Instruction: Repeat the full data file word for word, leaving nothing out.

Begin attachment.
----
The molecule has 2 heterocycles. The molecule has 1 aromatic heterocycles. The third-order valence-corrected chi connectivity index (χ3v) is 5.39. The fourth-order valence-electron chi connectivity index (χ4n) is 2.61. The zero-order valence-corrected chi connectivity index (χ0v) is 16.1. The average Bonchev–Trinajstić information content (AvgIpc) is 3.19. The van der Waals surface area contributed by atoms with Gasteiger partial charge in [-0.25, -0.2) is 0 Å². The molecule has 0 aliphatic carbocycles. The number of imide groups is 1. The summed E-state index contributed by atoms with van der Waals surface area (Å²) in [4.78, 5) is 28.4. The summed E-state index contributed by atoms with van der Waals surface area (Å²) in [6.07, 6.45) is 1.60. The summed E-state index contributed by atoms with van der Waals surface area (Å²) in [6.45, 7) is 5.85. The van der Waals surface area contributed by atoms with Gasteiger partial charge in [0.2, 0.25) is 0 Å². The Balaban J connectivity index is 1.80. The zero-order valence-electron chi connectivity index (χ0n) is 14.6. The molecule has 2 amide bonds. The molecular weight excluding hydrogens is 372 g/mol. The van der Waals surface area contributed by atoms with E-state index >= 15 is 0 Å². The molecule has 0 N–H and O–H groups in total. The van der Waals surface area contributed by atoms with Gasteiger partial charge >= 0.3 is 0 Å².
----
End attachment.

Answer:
The molecule has 2 heterocycles. The molecule has 1 aromatic heterocycles. The third-order valence-corrected chi connectivity index (χ3v) is 5.39. The fourth-order valence-electron chi connectivity index (χ4n) is 2.61. The zero-order valence-corrected chi connectivity index (χ0v) is 16.1. The average Bonchev–Trinajstić information content (AvgIpc) is 3.19. The van der Waals surface area contributed by atoms with Gasteiger partial charge in [-0.25, -0.2) is 0 Å². The molecule has 0 aliphatic carbocycles. The number of imide groups is 1. The summed E-state index contributed by atoms with van der Waals surface area (Å²) in [4.78, 5) is 28.4. The summed E-state index contributed by atoms with van der Waals surface area (Å²) in [6.07, 6.45) is 1.60. The summed E-state index contributed by atoms with van der Waals surface area (Å²) in [6.45, 7) is 5.85. The van der Waals surface area contributed by atoms with Gasteiger partial charge in [0.2, 0.25) is 0 Å². The Balaban J connectivity index is 1.80. The zero-order valence-electron chi connectivity index (χ0n) is 14.6. The molecule has 2 amide bonds. The molecular weight excluding hydrogens is 372 g/mol. The van der Waals surface area contributed by atoms with E-state index >= 15 is 0 Å². The molecule has 0 N–H and O–H groups in total. The van der Waals surface area contributed by atoms with Gasteiger partial charge >= 0.3 is 0 Å².